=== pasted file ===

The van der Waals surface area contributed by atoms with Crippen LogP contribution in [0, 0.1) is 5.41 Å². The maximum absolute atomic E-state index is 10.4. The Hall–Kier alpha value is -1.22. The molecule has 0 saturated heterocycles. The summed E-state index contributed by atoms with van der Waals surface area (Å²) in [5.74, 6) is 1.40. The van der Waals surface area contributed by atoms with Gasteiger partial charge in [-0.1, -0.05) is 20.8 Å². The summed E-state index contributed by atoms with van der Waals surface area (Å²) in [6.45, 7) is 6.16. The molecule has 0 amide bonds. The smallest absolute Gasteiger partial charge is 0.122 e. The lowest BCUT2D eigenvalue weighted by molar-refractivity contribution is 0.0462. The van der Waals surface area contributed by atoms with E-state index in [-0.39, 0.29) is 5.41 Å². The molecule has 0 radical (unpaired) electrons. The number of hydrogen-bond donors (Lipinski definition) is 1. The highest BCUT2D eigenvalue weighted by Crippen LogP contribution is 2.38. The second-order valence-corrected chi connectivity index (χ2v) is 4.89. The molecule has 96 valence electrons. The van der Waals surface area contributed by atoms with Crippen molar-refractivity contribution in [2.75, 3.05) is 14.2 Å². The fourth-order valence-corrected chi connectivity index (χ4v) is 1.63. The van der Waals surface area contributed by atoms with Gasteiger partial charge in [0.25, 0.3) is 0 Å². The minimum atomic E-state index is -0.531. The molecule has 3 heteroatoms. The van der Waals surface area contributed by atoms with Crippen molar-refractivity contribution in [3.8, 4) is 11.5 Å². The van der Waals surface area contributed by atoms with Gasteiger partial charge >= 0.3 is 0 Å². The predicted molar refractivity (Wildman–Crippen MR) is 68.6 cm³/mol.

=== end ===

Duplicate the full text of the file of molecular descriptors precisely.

The van der Waals surface area contributed by atoms with Crippen LogP contribution in [0, 0.1) is 5.41 Å². The maximum absolute atomic E-state index is 10.4. The Hall–Kier alpha value is -1.22. The molecule has 0 saturated heterocycles. The summed E-state index contributed by atoms with van der Waals surface area (Å²) in [5.74, 6) is 1.40. The van der Waals surface area contributed by atoms with Gasteiger partial charge in [-0.1, -0.05) is 20.8 Å². The summed E-state index contributed by atoms with van der Waals surface area (Å²) in [6.45, 7) is 6.16. The molecule has 0 amide bonds. The smallest absolute Gasteiger partial charge is 0.122 e. The lowest BCUT2D eigenvalue weighted by molar-refractivity contribution is 0.0462. The van der Waals surface area contributed by atoms with E-state index in [-0.39, 0.29) is 5.41 Å². The molecule has 0 radical (unpaired) electrons. The number of hydrogen-bond donors (Lipinski definition) is 1. The highest BCUT2D eigenvalue weighted by Crippen LogP contribution is 2.38. The second-order valence-corrected chi connectivity index (χ2v) is 4.89. The molecule has 96 valence electrons. The van der Waals surface area contributed by atoms with Crippen molar-refractivity contribution in [2.75, 3.05) is 14.2 Å². The fourth-order valence-corrected chi connectivity index (χ4v) is 1.63. The van der Waals surface area contributed by atoms with Gasteiger partial charge in [0.25, 0.3) is 0 Å². The minimum atomic E-state index is -0.531. The molecule has 3 heteroatoms. The van der Waals surface area contributed by atoms with Crippen molar-refractivity contribution in [3.8, 4) is 11.5 Å². The van der Waals surface area contributed by atoms with Gasteiger partial charge >= 0.3 is 0 Å². The predicted molar refractivity (Wildman–Crippen MR) is 68.6 cm³/mol.